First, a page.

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  • 7.
    Lind, Jacob
    Malmö University, Faculty of Culture and Society (KS), Department of Global Political Studies (GPS). Malmö University, Malmö Institute for Studies of Migration, Diversity and Welfare (MIM).
    Sacrificing parents on the altar of children's rights: Intergenerational struggles and rights in deportability2019In: Emotion, Space and Society, ISSN 1755-4586, E-ISSN 1878-0040, Vol. 32, article id 100529Article in journal (Refereed)
    Abstract [en]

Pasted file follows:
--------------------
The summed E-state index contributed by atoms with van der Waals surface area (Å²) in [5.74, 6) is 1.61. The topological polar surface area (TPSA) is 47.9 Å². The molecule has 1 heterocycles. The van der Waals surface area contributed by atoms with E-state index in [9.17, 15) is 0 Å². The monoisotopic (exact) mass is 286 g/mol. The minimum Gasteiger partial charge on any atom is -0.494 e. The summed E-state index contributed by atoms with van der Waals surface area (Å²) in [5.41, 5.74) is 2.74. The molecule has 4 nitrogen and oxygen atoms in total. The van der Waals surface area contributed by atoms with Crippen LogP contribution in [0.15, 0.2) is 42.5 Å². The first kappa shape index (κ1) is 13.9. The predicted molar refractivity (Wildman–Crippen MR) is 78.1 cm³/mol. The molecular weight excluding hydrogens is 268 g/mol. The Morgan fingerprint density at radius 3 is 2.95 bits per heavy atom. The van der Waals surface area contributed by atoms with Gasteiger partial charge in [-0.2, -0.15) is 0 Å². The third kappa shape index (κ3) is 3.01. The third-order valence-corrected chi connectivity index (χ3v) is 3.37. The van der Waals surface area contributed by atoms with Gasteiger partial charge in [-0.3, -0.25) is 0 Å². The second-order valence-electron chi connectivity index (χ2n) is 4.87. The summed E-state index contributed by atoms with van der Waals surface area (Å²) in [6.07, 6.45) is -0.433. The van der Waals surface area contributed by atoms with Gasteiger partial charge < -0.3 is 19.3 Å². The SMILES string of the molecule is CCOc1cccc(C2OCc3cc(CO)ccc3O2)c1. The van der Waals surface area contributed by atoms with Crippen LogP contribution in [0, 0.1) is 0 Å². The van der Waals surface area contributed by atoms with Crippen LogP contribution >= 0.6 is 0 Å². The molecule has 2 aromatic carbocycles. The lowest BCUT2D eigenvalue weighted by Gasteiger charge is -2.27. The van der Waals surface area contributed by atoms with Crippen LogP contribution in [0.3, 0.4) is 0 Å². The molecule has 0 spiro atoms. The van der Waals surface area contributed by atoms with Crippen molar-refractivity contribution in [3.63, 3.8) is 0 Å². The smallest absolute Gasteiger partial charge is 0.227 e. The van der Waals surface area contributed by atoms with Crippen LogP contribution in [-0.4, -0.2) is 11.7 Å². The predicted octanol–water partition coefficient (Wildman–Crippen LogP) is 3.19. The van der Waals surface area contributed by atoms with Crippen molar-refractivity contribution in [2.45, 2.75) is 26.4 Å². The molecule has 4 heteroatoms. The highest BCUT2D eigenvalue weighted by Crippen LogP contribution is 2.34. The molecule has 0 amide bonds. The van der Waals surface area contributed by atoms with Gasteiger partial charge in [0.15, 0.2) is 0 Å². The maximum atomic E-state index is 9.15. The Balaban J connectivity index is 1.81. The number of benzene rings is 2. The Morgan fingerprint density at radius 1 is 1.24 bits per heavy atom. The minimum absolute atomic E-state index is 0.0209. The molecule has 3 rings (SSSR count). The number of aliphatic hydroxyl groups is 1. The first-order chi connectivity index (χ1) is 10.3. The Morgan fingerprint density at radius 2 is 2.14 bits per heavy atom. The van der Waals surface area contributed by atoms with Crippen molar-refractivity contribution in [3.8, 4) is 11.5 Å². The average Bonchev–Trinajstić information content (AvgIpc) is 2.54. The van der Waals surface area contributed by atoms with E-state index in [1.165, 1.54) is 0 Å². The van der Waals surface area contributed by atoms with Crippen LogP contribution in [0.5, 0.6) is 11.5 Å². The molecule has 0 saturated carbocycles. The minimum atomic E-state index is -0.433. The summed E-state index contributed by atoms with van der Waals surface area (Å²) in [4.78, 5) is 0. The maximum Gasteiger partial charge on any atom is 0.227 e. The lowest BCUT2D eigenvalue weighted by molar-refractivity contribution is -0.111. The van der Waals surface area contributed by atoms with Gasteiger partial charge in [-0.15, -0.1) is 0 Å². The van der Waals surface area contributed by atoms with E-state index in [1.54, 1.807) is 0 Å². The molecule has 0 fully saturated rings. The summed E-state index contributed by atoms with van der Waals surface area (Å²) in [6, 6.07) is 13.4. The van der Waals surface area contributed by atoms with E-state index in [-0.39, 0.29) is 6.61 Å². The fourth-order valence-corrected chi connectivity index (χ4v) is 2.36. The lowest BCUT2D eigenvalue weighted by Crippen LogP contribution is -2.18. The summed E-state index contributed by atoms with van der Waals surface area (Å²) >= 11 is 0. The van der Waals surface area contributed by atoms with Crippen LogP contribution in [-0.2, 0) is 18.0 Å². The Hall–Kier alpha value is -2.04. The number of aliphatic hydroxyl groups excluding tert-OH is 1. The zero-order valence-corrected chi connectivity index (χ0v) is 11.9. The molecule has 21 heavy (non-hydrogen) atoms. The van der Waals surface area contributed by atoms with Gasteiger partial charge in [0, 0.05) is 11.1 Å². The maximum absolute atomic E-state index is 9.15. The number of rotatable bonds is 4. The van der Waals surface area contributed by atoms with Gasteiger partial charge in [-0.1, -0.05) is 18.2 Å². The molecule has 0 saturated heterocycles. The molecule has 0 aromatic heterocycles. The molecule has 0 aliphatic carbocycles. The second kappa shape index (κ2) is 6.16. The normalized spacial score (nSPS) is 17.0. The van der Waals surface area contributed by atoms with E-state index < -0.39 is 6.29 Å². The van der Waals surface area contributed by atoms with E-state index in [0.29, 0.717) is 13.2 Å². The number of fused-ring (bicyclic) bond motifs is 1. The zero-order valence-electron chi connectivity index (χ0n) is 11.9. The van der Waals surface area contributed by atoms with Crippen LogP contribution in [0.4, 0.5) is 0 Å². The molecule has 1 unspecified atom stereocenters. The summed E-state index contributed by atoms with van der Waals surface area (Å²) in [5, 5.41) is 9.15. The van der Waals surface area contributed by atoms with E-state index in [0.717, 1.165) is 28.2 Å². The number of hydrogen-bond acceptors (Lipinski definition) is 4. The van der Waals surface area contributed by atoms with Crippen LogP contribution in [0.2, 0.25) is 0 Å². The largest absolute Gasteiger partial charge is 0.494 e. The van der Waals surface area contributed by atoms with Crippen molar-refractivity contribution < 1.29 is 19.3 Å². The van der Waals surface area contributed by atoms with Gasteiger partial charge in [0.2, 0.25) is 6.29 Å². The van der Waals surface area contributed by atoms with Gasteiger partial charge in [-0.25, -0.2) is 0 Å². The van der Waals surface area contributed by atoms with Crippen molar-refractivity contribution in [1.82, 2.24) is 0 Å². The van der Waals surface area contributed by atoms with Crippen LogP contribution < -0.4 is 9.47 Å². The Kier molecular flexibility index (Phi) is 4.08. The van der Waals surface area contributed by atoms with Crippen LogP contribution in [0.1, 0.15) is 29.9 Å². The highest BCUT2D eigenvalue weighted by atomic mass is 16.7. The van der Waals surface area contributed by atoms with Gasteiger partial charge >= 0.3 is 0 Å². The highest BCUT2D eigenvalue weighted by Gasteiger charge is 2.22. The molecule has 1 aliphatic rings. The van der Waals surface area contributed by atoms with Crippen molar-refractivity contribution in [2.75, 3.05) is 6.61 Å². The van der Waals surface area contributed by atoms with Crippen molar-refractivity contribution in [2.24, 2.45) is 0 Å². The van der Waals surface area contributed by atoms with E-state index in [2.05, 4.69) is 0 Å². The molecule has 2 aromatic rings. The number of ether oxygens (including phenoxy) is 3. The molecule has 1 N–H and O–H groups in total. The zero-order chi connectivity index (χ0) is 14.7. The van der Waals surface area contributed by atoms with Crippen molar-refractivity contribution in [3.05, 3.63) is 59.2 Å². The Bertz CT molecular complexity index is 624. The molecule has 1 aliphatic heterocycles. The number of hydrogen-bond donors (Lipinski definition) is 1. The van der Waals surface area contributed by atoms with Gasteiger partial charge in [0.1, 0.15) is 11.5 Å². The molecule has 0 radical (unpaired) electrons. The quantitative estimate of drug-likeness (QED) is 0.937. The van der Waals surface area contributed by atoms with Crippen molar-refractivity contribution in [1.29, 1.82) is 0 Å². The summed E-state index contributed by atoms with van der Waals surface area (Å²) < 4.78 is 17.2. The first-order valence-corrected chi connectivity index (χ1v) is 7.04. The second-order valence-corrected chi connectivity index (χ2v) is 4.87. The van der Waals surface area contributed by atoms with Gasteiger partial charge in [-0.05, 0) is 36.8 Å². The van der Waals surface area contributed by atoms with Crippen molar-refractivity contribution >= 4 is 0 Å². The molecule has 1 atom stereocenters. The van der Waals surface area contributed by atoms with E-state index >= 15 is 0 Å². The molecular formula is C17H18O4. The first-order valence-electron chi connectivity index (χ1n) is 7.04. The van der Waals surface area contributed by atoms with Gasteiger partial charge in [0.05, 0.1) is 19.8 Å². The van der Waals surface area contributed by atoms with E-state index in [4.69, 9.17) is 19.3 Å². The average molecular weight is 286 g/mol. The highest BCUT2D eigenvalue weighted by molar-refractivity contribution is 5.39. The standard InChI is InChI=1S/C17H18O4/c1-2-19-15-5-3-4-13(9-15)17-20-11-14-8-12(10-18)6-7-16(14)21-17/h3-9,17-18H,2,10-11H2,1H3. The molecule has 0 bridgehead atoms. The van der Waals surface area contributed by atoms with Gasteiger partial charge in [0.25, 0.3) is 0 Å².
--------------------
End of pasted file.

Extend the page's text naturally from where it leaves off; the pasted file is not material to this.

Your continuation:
State actors arguing for the rights of undocumented children often attempt to strengthen children's deservingness by portraying their parents as bad parents who put their children at risk. Through ethnographic observations in Malmö, Sweden and Birmingham, UK, this article shows how such demonization of the parents by the state is not reflected in the everyday life experiences of undocumented families themselves. While the state views the parents as putting their children at risk by ‘hiding’ them, the parents view the state as putting their children at risk by trying to deport them. The article discusses how parents act as ‘humanitarian agents’ responsible for caring for the children when state support to the deserving, rights-bearing child is limited by the notion of the deportable migrant child. These parental practices of unrecognized emotional labour are analysed as mother- work. The interdependent character of family life in deportability is highlighted through how children take on parental responsibilities as well and how stress and knowledge about their irregular situation is shared across generations. To conclude, the article argues that if one neglects the intergenerational context of undocumented children's rights, one risks marginalising the human rights of both children as well as adults.